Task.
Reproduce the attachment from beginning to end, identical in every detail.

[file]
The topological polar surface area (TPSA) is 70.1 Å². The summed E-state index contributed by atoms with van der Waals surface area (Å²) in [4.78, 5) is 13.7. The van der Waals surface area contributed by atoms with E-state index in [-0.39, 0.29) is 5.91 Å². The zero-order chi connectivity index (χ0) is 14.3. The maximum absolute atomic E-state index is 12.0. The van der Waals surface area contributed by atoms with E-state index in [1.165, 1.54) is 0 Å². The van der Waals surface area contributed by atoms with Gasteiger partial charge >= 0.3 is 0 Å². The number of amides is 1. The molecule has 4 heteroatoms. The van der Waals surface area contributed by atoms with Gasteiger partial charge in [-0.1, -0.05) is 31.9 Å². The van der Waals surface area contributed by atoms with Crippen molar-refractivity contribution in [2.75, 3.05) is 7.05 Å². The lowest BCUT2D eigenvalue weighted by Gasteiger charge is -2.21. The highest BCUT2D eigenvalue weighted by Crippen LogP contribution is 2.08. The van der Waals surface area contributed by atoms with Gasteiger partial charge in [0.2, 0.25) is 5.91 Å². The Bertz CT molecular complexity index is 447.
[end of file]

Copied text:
The topological polar surface area (TPSA) is 70.1 Å². The summed E-state index contributed by atoms with van der Waals surface area (Å²) in [4.78, 5) is 13.7. The van der Waals surface area contributed by atoms with E-state index in [-0.39, 0.29) is 5.91 Å². The zero-order chi connectivity index (χ0) is 14.3. The maximum absolute atomic E-state index is 12.0. The van der Waals surface area contributed by atoms with E-state index in [1.165, 1.54) is 0 Å². The van der Waals surface area contributed by atoms with Gasteiger partial charge >= 0.3 is 0 Å². The number of amides is 1. The molecule has 4 heteroatoms. The van der Waals surface area contributed by atoms with Gasteiger partial charge in [-0.1, -0.05) is 31.9 Å². The van der Waals surface area contributed by atoms with Crippen molar-refractivity contribution in [2.75, 3.05) is 7.05 Å². The lowest BCUT2D eigenvalue weighted by Gasteiger charge is -2.21. The highest BCUT2D eigenvalue weighted by Crippen LogP contribution is 2.08. The van der Waals surface area contributed by atoms with Gasteiger partial charge in [0.2, 0.25) is 5.91 Å². The Bertz CT molecular complexity index is 447.